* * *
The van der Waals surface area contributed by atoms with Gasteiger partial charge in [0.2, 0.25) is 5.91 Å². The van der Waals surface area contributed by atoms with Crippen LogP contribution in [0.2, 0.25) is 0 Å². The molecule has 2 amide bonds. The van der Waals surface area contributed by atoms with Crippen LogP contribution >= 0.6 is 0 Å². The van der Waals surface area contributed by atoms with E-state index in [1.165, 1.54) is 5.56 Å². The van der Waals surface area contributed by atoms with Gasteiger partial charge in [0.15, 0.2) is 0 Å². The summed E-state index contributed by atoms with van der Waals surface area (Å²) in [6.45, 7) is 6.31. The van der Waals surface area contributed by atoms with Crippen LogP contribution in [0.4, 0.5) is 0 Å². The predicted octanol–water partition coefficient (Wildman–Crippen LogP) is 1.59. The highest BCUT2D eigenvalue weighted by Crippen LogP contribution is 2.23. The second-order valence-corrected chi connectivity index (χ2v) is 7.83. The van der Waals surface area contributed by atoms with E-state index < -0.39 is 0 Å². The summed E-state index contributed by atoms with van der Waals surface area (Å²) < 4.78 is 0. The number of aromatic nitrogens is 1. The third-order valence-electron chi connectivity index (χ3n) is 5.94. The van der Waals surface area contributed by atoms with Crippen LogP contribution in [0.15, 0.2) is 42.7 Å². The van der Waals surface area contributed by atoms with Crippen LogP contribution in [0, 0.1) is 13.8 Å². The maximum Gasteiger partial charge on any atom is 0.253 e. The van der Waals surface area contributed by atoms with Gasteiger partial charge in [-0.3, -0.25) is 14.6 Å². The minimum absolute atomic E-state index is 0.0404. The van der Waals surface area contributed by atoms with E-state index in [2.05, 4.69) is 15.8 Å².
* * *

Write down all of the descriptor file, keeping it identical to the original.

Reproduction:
The van der Waals surface area contributed by atoms with Gasteiger partial charge in [0.2, 0.25) is 5.91 Å². The van der Waals surface area contributed by atoms with Crippen LogP contribution in [0.2, 0.25) is 0 Å². The molecule has 2 amide bonds. The van der Waals surface area contributed by atoms with Crippen LogP contribution >= 0.6 is 0 Å². The van der Waals surface area contributed by atoms with E-state index in [1.165, 1.54) is 5.56 Å². The van der Waals surface area contributed by atoms with Gasteiger partial charge in [0.15, 0.2) is 0 Å². The summed E-state index contributed by atoms with van der Waals surface area (Å²) in [6.45, 7) is 6.31. The van der Waals surface area contributed by atoms with Crippen LogP contribution in [0.4, 0.5) is 0 Å². The predicted octanol–water partition coefficient (Wildman–Crippen LogP) is 1.59. The highest BCUT2D eigenvalue weighted by Crippen LogP contribution is 2.23. The second-order valence-corrected chi connectivity index (χ2v) is 7.83. The van der Waals surface area contributed by atoms with E-state index < -0.39 is 0 Å². The summed E-state index contributed by atoms with van der Waals surface area (Å²) < 4.78 is 0. The number of aromatic nitrogens is 1. The third-order valence-electron chi connectivity index (χ3n) is 5.94. The van der Waals surface area contributed by atoms with Crippen LogP contribution in [0.15, 0.2) is 42.7 Å². The van der Waals surface area contributed by atoms with Crippen LogP contribution in [0, 0.1) is 13.8 Å². The maximum Gasteiger partial charge on any atom is 0.253 e. The van der Waals surface area contributed by atoms with Gasteiger partial charge in [-0.3, -0.25) is 14.6 Å². The minimum absolute atomic E-state index is 0.0404. The van der Waals surface area contributed by atoms with E-state index in [2.05, 4.69) is 15.8 Å².